A bold statement, I know. Why would a company hate its fans? Well, it’s because once they have fans they still crave more. By the time Assassin’s Creed 3 came out, many fans had lost interest and new fans couldn’t be bothered playing through all the games to catch up. So we get Black Flag, Rogue, Unity, Syndicate and even Origins which are all entirely self-contained storylines. You don’t need to have played a single game for most of the storylines to make sense and as such, each game doesn’t feel connected to the next beyond its name. I mean sure, they throw in a reference or two: a piece of armour, a sword, random trinkets or actual messages, but in terms of content with substance? No!

Ubisoft needs to decide what they want to do: do they want to create a fan base or do they want each game to be playable by anyone, despite them never having played an AC game before? I get the feeling that it’s the latter. I had such high hopes with Origins and I hoped so badly that it would continue and would allow for the development of genuinely interesting storylines. I mean they had everything from 50BCE onwards to explore! We could have had an Aya based game that starts off with the assassination of Cleopatra! The possibilities were endless! Sadly it seems that Ubisoft cares very little about the lore and even less about the dedicated fans.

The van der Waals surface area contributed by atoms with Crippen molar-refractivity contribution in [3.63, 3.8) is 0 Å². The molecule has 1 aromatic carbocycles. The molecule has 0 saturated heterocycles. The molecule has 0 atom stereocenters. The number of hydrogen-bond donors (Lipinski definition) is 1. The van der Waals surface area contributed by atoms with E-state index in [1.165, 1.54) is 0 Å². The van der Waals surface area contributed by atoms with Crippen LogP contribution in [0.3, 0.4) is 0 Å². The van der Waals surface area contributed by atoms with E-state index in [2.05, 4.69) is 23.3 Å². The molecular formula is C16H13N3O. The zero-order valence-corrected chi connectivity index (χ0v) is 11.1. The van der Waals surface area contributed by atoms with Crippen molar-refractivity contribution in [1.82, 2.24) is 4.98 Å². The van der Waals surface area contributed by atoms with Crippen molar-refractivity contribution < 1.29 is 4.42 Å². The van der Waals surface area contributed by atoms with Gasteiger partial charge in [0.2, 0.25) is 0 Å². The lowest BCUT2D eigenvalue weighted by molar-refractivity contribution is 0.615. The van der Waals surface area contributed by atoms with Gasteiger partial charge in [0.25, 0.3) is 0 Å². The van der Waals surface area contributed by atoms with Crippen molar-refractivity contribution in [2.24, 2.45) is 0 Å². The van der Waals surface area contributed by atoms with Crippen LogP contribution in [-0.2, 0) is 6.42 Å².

All Ubisoft does is take the base points of a game and copy it to the next. What did people like in Origins? They liked using Senu to spot targets, they liked the RPG element, they like the more basic navy battles…OK, let’s throw all that into our next game. I said it in my Origins review and I’ll say it again: using a bird doesn’t make sense in every context and sure as shit doesn’t in Odyssey.


Thanks for reading! What are your thoughts on Odyssey? Do you think it will destroy what’s left of the franchise? Let me know down below! 

Don’t forget to follow me on here and on Twitter to stay up to date with my posts!

If you have anything to add or perhaps a suggestion for a future post, leave a comment!

Peace!